Speak at Your Own Risk

The hottest trend among developing nations, and politically correct nations, is to prohibit opinion that might be offensive. In a commitment to diversity, this often means that speech, especially opinion, is severely limited. Many nations call this “hate speech.” One example is Canada, where the most popular weekly magazine there, Maclean’s, published an article entitled “Why the Future Belongs to Islam,” an excerpt from the book “America Alone,” by Mark Steyn (Regnery 2006). The Canadian Islamic Congress found the article injurious to their “dignity, feelings and self-respect” when it traced the historic rise of Islam around the world, “stirring up hatred of Muslims” claimed the Congress.

In the United States, we view the 1st amendment as primal to our liberty, and central to the Constitution itself. It reads, “Congress shall make no law respecting an establishment of religion, or prohibiting the free exercise thereof, or abridging the freedom of speech, or of the press; or the right of the people peaceably to assemble, and to petition the Government for a redress of grievances.”

This is settled law. Or is it? Is opinion that might offend really free speech? In a commitment to diversity, is speech really free? Professor Frederick Schauer of the JFK School of Government at Harvard wrote in his essay called “The Exceptional First Amendment” that in the United States, “all such speech remains constitutionally protected.” But some prominent legal scholars say the United States should reconsider its position on hate speech. Legal philosopher Jeremy Waldron wrote in The New York Review of Books in May of 2008, “a liberal democracy must take affirmative responsibility for protecting the atmosphere of mutual respect against certain forms of vicious attack.” Hate speech? Opinion? or “Newspeak”?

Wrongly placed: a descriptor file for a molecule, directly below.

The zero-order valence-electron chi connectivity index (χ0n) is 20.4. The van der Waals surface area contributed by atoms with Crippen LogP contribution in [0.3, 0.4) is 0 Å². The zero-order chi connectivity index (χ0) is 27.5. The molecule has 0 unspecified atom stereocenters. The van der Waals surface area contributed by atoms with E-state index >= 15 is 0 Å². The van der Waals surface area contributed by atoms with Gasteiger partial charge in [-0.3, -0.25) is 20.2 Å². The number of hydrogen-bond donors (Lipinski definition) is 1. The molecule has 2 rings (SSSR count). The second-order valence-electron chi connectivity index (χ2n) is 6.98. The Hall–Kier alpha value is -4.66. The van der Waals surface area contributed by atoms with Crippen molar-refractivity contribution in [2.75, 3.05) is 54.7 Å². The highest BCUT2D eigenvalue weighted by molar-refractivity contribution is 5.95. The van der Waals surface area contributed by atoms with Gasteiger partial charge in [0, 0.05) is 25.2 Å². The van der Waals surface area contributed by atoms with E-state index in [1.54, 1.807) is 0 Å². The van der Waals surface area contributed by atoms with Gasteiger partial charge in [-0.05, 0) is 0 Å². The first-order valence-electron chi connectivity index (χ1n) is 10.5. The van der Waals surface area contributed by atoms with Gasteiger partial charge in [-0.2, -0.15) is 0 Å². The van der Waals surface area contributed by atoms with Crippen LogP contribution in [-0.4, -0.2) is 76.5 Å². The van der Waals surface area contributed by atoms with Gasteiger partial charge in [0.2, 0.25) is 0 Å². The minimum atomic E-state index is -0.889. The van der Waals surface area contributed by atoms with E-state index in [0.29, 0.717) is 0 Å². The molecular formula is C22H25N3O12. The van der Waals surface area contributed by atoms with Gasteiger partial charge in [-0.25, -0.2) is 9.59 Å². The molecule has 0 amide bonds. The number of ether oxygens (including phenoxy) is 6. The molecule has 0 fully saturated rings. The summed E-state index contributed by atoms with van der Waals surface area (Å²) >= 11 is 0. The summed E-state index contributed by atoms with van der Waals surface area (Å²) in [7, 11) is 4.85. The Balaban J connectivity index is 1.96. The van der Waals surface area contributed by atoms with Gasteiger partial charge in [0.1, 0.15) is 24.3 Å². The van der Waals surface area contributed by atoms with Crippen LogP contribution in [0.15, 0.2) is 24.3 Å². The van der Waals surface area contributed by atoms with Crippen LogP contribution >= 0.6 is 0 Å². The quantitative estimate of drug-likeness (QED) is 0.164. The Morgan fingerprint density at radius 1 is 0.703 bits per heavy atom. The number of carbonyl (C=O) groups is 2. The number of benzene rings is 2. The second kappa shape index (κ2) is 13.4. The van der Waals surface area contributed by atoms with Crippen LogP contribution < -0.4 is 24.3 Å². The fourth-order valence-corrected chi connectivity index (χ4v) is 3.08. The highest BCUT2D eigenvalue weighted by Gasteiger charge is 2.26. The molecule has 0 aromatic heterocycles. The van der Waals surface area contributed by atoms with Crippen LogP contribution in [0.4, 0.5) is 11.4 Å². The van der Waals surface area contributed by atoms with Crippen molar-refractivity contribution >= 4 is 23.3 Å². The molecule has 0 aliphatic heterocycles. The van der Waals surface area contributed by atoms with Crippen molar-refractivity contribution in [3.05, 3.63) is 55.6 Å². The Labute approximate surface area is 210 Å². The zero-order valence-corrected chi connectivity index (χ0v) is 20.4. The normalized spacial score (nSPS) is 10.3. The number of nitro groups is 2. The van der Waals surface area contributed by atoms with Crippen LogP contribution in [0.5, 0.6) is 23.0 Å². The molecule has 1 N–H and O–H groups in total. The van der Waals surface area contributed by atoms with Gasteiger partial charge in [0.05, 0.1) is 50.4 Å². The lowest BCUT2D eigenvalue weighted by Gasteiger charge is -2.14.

Newspeak is a fictional language in George Orwell's novel Nineteen Eighty-Four. In the novel, newspeak is "the only language in the world whose vocabulary gets smaller every year." Orwell included an essay about it in the form of an appendix in which the basic principles of the language are explained. Newspeak is a greatly reduced and simplified vocabulary and grammar of the English language. This suits the totalitarian regime of the Party in 2050, whose aim is to make any alternative thinking — "thoughtcrime", or "crimethink" in the newest edition of Newspeak — impossible by removing any words or possible constructs which describe the ideas of freedom, rebellion, even love. One character says admiringly of the shrinking volume of the new dictionary: "It's a beautiful thing, the destruction of words."

Thought crime? Hate speech? Opinion? or “Newspeak”? Today we will hear from three panelists who will discuss what this means in this special Constitutional Day forum, “Speak at Your Own Risk.”

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